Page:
Homeless advocates say that the Navigation Team, which is made up primarily of police officers, works under protocols (such as a mandate to remove many encampments with no prior notice) that makes it impossible to build relationships or engage in meaningful outreach to unsheltered people. “The Navigation Team is more and more evidently about policing than about providing needed and effective service interventions to human beings, and that is really concerning,” says Alison Eisinger, director of the Seattle/King County Coalition on Homelessness. “A good referral is a referral that results in someone being able to accept it.”
Herbold added a proviso to last year’s budget requiring the Navigation Team to provide quarterly reports on various issues, including a staffing assessment to determine whether the Navigation Team has the proper mix of police officers and outreach workers. That assessment was never done. “In essence, they just said they weren’t going to do it,” she says.
Earlier this year, the nonprofit that used to outreach during encampment removals, REACH, stopped participating in most “cleans” after the Navigation Team shifted its focus to removing encampments deemed to be “obstructions,” a designation that exempts the team from the usual requirements to provide outreach and prior notice to residents. However, REACH is still technically part of the Navigation Team, and the referrals they make as part of their ongoing Navigation Team-related outreach work gets counted toward the Navigation Team’s successful shelter referrals.
Currently, the Navigation Team does not transfer most clients to shelter directly; when they do, it’s in the back of a police car, because system navigators are not authorized to give rides to shelter residents in their own vehicles—another potential barrier to converting a shelter referral into an actual shelter stay.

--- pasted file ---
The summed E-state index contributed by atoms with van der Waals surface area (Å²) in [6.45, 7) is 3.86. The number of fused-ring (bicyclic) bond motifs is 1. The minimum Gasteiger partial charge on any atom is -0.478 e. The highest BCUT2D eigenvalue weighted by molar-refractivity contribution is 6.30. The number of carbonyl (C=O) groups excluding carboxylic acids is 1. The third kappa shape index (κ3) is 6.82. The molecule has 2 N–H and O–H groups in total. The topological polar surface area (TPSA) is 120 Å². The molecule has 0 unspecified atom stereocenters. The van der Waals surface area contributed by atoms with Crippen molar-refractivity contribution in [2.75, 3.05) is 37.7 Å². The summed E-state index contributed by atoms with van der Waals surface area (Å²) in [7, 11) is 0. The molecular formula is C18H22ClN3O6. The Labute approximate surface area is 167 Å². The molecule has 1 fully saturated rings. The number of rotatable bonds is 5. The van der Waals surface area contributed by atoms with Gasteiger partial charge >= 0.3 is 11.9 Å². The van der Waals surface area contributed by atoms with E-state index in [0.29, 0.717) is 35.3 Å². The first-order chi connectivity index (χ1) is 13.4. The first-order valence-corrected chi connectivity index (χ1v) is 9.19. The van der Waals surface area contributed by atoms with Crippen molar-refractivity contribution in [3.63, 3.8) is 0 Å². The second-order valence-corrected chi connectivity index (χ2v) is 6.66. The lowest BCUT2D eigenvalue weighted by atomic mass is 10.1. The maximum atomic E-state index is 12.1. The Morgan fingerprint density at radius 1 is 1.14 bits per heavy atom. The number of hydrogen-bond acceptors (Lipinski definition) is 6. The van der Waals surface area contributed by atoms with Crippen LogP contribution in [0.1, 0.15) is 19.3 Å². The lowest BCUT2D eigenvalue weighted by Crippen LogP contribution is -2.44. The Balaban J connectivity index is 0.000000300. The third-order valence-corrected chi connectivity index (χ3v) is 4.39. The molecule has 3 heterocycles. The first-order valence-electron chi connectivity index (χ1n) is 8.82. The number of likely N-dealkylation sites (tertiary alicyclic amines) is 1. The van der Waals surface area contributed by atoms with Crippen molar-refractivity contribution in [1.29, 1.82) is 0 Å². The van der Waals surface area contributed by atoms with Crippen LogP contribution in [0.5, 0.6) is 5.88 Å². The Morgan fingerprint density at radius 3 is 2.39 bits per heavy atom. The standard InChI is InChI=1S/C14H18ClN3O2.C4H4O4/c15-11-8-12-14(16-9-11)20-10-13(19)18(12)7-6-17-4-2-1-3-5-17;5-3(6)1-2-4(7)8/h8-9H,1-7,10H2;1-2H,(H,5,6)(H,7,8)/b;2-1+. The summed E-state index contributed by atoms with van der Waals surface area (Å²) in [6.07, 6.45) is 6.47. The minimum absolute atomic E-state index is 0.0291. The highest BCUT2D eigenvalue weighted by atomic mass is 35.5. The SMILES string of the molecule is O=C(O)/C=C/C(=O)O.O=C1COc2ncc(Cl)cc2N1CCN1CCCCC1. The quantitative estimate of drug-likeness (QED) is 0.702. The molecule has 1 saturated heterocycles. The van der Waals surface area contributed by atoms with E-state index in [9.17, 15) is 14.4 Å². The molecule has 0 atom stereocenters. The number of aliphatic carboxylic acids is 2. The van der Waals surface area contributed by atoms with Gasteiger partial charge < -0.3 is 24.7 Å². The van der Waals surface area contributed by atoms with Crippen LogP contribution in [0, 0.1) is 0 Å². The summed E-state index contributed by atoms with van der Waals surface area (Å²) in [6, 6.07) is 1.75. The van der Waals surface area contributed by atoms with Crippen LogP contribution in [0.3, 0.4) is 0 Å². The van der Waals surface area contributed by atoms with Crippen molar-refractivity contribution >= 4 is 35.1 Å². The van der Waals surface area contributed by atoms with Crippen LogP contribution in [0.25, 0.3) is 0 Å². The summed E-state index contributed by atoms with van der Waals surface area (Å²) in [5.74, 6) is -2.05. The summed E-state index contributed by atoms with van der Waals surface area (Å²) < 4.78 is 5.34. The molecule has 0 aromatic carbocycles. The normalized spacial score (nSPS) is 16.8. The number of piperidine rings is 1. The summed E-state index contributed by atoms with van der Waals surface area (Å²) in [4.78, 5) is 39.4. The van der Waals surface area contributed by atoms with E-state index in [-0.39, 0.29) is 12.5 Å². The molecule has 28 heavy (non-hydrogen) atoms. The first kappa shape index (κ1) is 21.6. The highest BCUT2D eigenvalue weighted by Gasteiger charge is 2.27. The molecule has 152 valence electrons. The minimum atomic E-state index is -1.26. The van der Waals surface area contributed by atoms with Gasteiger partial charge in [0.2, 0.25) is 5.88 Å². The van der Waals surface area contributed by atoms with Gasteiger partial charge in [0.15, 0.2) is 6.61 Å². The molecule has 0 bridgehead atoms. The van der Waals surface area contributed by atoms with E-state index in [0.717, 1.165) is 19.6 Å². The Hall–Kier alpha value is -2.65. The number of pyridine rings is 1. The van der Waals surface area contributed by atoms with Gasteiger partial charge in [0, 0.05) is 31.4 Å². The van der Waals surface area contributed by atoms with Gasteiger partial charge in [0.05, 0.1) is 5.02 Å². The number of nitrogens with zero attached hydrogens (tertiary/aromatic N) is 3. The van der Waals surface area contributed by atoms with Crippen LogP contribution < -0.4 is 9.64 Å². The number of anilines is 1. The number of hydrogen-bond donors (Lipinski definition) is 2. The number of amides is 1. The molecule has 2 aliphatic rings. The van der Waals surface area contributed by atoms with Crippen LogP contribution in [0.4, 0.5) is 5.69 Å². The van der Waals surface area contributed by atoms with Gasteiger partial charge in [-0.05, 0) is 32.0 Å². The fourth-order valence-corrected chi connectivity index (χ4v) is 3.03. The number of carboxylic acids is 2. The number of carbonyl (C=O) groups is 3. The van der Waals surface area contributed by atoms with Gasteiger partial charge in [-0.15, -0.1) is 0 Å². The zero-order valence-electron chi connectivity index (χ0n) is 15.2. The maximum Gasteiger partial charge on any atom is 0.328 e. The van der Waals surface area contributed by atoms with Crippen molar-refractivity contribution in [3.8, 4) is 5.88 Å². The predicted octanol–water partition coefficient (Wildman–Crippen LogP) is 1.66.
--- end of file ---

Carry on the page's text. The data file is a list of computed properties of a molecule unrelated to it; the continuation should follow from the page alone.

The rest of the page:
REACH director Chloe Gale says the Navigation Team’s low rate of actual shelter enrollments, as opposed to referrals, “really indicates that it takes more than just a referral to move somebody into shelter. You have to make sure that it’s a good fit, that they’re eligible for the shelter, that they really want to go and don’t just feel pressure to go and that they provide basic assistance such as help with transportation.” Currently, the Navigation Team does not transfer most clients to shelter directly; when they do, it’s in the back of a police car, because system navigators are not authorized to give rides to shelter residents in their own vehicles—another potential barrier to converting a shelter referral into an actual shelter stay.
Eisinger says that because the Navigation Team only counts people who happen to stick around on the day of an encampment removal in their list of official “contacts,” even the 8 percent shelter rate, which the city says is the result of carefully tracking even the briefest engagements, may be high.
“What I have observed, what others have observed, and what I think continues to be the story is that the Navigation Team shows up and some people simply leave. They do not expect to offered anything that is actually useful to them,” Eisinger says. “And so there is some question about the number of engagements compared to the number of people actually living in public spaces.”
The mayor’s office is requesting a total of $8.4 million for the Navigation Team, which includes $362,000 for new positions that were paid for in 2019 with one-time funding from unspent revenues. (This is the second budget in a row in which Durkan has funded Navigation Team expansions with one-time funding and asked the city council to backfill those positions with general-fund dollars in the next year’s budget.)
The Navigation Team will be one of the only major homelessness-related efforts to stay at the city when King County and Seattle merge their homelessness agencies into a single regional body. Herbold says she’ll be asking pointed questions about the Navigation Team’s results and composition during the upcoming budget discussion.